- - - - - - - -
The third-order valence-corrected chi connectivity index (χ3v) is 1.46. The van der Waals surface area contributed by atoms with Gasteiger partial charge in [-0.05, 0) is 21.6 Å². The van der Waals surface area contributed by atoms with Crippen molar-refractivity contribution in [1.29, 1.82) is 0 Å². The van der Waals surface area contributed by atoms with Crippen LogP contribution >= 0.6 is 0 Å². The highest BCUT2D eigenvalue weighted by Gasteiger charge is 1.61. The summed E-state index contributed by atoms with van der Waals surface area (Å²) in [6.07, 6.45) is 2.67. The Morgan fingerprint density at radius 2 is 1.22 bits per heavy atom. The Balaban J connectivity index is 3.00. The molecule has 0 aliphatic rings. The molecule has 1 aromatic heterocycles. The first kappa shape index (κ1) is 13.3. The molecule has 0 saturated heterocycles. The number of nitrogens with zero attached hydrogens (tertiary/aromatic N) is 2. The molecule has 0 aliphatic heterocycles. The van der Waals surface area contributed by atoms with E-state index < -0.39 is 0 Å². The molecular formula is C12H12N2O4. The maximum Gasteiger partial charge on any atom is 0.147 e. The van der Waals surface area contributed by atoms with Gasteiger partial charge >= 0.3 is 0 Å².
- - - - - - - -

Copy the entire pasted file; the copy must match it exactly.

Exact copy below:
The third-order valence-corrected chi connectivity index (χ3v) is 1.46. The van der Waals surface area contributed by atoms with Gasteiger partial charge in [-0.05, 0) is 21.6 Å². The van der Waals surface area contributed by atoms with Crippen molar-refractivity contribution in [1.29, 1.82) is 0 Å². The van der Waals surface area contributed by atoms with Crippen LogP contribution >= 0.6 is 0 Å². The highest BCUT2D eigenvalue weighted by Gasteiger charge is 1.61. The summed E-state index contributed by atoms with van der Waals surface area (Å²) in [6.07, 6.45) is 2.67. The Morgan fingerprint density at radius 2 is 1.22 bits per heavy atom. The Balaban J connectivity index is 3.00. The molecule has 0 aliphatic rings. The molecule has 1 aromatic heterocycles. The first kappa shape index (κ1) is 13.3. The molecule has 0 saturated heterocycles. The number of nitrogens with zero attached hydrogens (tertiary/aromatic N) is 2. The molecule has 0 aliphatic heterocycles. The van der Waals surface area contributed by atoms with E-state index < -0.39 is 0 Å². The molecular formula is C12H12N2O4. The maximum Gasteiger partial charge on any atom is 0.147 e. The van der Waals surface area contributed by atoms with Gasteiger partial charge >= 0.3 is 0 Å².